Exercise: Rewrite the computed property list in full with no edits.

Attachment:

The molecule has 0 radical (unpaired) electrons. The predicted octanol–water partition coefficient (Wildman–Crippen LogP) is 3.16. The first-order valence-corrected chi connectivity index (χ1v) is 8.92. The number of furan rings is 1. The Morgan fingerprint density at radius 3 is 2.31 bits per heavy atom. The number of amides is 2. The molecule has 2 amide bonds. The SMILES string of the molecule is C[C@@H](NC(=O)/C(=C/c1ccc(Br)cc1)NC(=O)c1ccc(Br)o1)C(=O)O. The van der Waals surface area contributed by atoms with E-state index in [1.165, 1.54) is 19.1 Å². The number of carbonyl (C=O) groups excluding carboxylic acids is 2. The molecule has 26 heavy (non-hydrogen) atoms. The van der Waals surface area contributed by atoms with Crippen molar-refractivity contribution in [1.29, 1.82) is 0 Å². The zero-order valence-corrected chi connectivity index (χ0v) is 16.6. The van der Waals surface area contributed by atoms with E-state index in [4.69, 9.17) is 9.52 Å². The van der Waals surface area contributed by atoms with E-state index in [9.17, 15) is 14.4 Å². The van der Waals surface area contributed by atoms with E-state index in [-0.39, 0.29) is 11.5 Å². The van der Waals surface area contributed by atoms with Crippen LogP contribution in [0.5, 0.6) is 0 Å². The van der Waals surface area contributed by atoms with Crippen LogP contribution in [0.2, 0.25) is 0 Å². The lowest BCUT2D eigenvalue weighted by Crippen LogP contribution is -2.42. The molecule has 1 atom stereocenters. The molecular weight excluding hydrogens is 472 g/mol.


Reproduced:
The molecule has 0 radical (unpaired) electrons. The predicted octanol–water partition coefficient (Wildman–Crippen LogP) is 3.16. The first-order valence-corrected chi connectivity index (χ1v) is 8.92. The number of furan rings is 1. The Morgan fingerprint density at radius 3 is 2.31 bits per heavy atom. The number of amides is 2. The molecule has 2 amide bonds. The SMILES string of the molecule is C[C@@H](NC(=O)/C(=C/c1ccc(Br)cc1)NC(=O)c1ccc(Br)o1)C(=O)O. The van der Waals surface area contributed by atoms with E-state index in [1.165, 1.54) is 19.1 Å². The number of carbonyl (C=O) groups excluding carboxylic acids is 2. The molecule has 26 heavy (non-hydrogen) atoms. The van der Waals surface area contributed by atoms with Crippen molar-refractivity contribution in [1.29, 1.82) is 0 Å². The zero-order valence-corrected chi connectivity index (χ0v) is 16.6. The van der Waals surface area contributed by atoms with E-state index in [4.69, 9.17) is 9.52 Å². The van der Waals surface area contributed by atoms with E-state index in [9.17, 15) is 14.4 Å². The van der Waals surface area contributed by atoms with E-state index in [-0.39, 0.29) is 11.5 Å². The van der Waals surface area contributed by atoms with Crippen LogP contribution in [0.5, 0.6) is 0 Å². The van der Waals surface area contributed by atoms with Crippen LogP contribution in [0.2, 0.25) is 0 Å². The lowest BCUT2D eigenvalue weighted by Crippen LogP contribution is -2.42. The molecule has 1 atom stereocenters. The molecular weight excluding hydrogens is 472 g/mol.